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Student athletes team up to change

Ariel Keller ’17 brought SALSC to Grinnell. Photo by Misha Gelnarova

Over the past few weeks, Grinnell College athletes have taken part in a social media campaign, where they take pictures with their teammates, holding signs that say “Team Up to Change Up,” and asking for a ten dollar charitable donation to a college account. The donations will then help fund community service projects both nationwide and in the Grinnell area. This social media campaign is a fundraising opportunity for Grinnell’s newly added chapter of Student-Athletes Leading Social Change (SALSC) and for chapters of the group nationwide.

Ariel Keller ’17 brought SALSC to Grinnell. Photo by Misha Gelnarova
Ariel Keller ’17 brought SALSC to Grinnell.
Photo by Misha Gelnarova

Women’s basketball player Ariel Keller ’17 founded Grinnell’s chapter of SALSC this year after some prior involvement with the organization. Her older brother, Grinnell football player Max Keller ’14, had learned of the organization and suggested that the two of them take part in a weeklong summer service project led by SALSC.

The project was in New Orleans in the summer of 2013, before Keller’s first year at Grinnell. Keller and her brother helped renovate a charter school that had been damaged by Hurricane Katrina.

“We repainted the walls and we refurbished it prior to open house for the kids. It was a school in inner-city New Orleans that had been struck by the hurricane and still hadn’t been really renovated since then,” Keller said.

Last summer Keller attended a second SALSC-led service project, this time in Washington, D.C. As a result of her experiences, she and swimmer Dana Sherry ’16 decided to establish a chapter of the organization at Grinnell. Keller also expressed gratitude towards Grinnell’s recently hired Coordinator for Diversity and Inclusion in Athletics, Justin Thaxton, for his help in organizing and starting the chapter.

“He was able to get an article up on the [Division III] Midwest Conference website about SALSC, and other schools in the Midwest Conference have expressed interest in getting SALSC chapters within their schools as well,” Keller said.

SALSC is a young organization, founded just six years ago by student athletes at the University of Illinois. One of the founders was former Illinois swimmer CeCe Marizu, who now directs the organization. SALSC currently has chapters at around a dozen schools, but most of them are large Division I institutions scattered around the East Coast, Midwest and South. The organization was the outgrowth of Marizu’s mentor Jeff Janssen’s Sports Leadership Center, a group that establishes programs at numerous colleges and universities stressing leadership skills among student athletes.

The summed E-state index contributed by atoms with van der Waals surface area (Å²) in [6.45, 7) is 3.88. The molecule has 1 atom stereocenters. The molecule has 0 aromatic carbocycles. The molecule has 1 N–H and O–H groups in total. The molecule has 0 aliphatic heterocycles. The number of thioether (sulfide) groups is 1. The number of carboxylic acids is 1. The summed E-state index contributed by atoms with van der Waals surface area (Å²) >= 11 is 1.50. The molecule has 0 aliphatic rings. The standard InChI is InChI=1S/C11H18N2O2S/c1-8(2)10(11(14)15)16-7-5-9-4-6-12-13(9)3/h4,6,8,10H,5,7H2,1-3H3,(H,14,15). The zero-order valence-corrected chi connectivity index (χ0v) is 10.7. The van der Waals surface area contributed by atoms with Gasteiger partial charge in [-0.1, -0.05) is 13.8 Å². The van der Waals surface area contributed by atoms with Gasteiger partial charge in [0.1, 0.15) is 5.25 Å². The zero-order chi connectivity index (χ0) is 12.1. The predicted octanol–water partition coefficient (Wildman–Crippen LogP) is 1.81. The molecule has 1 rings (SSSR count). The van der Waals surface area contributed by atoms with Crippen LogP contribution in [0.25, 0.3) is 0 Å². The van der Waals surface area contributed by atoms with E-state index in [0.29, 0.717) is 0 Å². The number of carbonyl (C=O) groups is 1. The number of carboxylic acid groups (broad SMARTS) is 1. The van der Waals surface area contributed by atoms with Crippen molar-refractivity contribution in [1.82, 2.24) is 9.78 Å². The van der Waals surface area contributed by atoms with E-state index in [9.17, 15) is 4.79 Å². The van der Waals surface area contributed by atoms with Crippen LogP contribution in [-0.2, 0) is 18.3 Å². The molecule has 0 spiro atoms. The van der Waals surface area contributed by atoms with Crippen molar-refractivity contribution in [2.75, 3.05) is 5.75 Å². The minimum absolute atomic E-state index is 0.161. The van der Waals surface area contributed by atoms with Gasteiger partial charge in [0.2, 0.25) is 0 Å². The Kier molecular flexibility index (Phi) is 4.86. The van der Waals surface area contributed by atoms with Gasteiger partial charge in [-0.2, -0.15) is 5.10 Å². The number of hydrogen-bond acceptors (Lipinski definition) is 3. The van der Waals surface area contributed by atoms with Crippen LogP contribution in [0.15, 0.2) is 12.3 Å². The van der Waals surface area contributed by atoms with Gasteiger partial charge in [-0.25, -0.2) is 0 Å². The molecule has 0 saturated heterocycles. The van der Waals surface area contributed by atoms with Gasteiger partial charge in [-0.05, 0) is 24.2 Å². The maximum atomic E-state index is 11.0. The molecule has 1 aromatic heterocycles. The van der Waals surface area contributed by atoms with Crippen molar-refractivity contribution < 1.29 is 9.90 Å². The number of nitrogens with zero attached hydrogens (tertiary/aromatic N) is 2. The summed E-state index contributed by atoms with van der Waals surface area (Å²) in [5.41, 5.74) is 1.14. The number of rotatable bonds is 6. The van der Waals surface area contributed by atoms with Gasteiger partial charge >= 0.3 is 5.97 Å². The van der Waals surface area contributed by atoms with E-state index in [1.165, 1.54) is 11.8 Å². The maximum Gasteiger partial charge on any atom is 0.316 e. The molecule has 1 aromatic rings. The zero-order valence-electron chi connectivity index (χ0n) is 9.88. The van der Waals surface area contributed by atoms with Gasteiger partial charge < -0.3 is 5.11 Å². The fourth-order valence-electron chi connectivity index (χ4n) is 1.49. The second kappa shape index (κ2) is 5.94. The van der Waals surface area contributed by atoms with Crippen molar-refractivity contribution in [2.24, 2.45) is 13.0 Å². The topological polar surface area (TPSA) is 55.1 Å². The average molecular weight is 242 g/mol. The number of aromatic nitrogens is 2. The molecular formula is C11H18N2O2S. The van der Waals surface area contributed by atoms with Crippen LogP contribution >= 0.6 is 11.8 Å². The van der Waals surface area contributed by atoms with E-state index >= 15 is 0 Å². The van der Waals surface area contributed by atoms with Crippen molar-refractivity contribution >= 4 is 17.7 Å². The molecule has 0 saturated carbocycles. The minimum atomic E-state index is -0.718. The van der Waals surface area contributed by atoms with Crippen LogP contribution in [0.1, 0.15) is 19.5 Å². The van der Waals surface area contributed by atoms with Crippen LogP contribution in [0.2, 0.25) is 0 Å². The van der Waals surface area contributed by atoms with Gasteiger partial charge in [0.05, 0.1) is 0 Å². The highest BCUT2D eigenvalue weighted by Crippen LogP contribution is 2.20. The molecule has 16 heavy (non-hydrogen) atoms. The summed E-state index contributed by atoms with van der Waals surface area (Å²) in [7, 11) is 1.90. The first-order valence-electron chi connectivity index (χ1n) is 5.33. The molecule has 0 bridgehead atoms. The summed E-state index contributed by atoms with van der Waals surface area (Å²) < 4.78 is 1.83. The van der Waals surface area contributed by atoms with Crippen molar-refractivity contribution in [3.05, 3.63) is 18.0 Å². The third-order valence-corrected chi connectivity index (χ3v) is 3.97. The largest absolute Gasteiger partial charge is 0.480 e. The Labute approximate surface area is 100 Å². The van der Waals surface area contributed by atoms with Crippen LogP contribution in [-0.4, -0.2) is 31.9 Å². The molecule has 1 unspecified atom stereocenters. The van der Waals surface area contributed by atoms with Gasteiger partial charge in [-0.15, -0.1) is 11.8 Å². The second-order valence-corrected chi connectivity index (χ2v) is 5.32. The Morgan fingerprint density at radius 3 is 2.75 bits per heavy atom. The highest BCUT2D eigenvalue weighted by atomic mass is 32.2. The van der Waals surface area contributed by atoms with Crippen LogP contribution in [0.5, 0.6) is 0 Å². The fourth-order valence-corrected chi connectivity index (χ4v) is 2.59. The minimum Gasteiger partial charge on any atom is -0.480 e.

“Wherever [Janssen] has an academy, that’s where we’ve been growing,” Marizu said. “So Ariel stepping up and wanting to do something at Grinnell is something new for us. This is our first year having a chapter that isn’t part of the network of leadership academy schools.”

Member institutions raise money through projects like the “Team Up to Change Up” campaign in order to take part in summer service projects such as the one Keller attended in New Orleans. Keller also hopes to have several projects encouraging healthy eating among children in the Grinnell area, one example being a “Healthy Food Kiosk” at Hy-Vee for a weekend.

“Sunday and Saturday morning, we’ll have student athletes go and teach kids in the grocery store what’s a healthy choice, and why they need to eat the proper food,” Keller said. “Then hopefully we’ll be able to have a day in the spring where kids can come and do exercises and dances.”

Keller and Sherry also hope to get SGA funding for projects in the Grinnell area and will have a SALSC concession stand at the home basketball games on February 18.

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    SALSC?Feb 17, 2015 at 1:19 am

    About 23.6% of Grinnell residents live below the poverty line. Engaging with our surrounding community is so important, but I have to wonder: which groups, organizations, or community-members from town told SALSC that what they need is a “healthy foods kiosk”? It seems condescending for a bunch of undergraduate student athletes (NONE of whom are qualified nutritionists or dietitians) to go into town in order to teach children how to “eat the proper food”, when for many families the issue comes down to access and affordability. This is Division III activism.